We Need More Trees!

We face TWO issues with regard to trees. The first must be addressed by individual landowners as they own most of the land in the watershed. The second is in the process of being addressed by the City of Baltimore who owns the land immediately surrounding the Prettyboy Reservoir. 

First Issue:

The watershed is currently about 34% forested. That may seem like a lot but it is way too low.  For "excellent" stream health a watershed should be at least 51% forested. A level of 34% is only considered "fair".  Landowners can "up the numbers" by planting more trees on their own property.  As most of the land is in private hands this approach will have the greatest effect on the overall numbers. We encourage you to consider using some of your property for trees.

Second issue:

This deals with the acres and acres of pines that were planted on the City owned land in the 1940's. To address the looming problem this created, a three year study has been initiated to see what happens to 10 acres of forest in the Prettyboy watershed when trees are thinned and deer are kept away (hover over photo at right). The results of the study will measure the forest's ability to regenerate naturally and could become a model for a forest management program for the entire watershed.

Who is doing it:  The Maryland Department of Natural Resources Forest Service and Baltimore City's Department of Public Works.

The current situation:  The Prettyboy contains thousands of acres of pines nearing the end of their lives (see photo below).  The pines were planted in the 1940’s and are now so dense that little sunlight reaches the forest floor. Sunlight is necessary for new tree emergence so the next generation forest still exists only as a seed bed under the soil. Those few trees that do manage to start growing are often eaten by deer or engulfed by invasive plant species. As these "same age" pines die, large areas will be left barren.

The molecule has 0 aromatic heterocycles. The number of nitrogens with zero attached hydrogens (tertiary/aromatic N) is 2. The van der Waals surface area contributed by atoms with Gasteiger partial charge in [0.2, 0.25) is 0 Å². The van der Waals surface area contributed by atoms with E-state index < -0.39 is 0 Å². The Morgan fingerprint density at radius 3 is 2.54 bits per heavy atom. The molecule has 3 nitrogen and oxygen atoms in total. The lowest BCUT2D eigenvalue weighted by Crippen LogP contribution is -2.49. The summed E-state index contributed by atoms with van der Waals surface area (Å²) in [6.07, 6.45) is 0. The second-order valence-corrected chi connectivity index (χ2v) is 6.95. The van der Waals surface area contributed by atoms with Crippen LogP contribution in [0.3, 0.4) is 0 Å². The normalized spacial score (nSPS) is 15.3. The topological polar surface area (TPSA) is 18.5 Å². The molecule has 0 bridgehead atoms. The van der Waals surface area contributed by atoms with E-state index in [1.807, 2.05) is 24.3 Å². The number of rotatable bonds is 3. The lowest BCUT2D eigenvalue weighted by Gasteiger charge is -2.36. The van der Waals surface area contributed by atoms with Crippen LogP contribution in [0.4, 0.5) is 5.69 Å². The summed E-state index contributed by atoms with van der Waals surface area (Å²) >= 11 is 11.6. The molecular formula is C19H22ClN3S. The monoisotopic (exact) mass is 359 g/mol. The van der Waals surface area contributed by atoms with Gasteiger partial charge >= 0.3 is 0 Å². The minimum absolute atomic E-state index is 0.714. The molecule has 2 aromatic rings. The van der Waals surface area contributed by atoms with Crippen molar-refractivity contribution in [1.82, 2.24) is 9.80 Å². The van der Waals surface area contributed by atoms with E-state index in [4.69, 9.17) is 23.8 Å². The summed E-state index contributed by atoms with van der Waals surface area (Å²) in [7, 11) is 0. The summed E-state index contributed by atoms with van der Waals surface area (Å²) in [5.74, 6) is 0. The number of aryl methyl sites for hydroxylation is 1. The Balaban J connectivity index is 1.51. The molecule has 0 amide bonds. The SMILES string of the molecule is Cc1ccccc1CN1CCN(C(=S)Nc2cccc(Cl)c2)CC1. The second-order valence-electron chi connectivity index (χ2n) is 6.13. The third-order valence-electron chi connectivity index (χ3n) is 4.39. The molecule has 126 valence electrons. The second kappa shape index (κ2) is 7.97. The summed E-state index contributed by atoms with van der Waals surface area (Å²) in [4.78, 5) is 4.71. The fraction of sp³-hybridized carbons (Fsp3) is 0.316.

The study:  Three, 3 acre plots were chosen. One contains white pines that have been thinned; one consists of an oak stand that has been thinned; and the third consists of Virginia pines that were all removed but any hardwoods present were left standing. In each section a tenth of an acre was surrounded by an eight-foot deer fence so the results of deer grazing can be seen.  Look at the photo on the right in the sidebar - deer are excluded from the area on the left side of the fence and a proliferation of oaks and hickory are found.  On the right - well you can see for yourself.

Potential issues affecting regeneration:  Deer browse and proliferation of invasive species crowding out the emergent hardwoods. The results of the study should reveal this impact.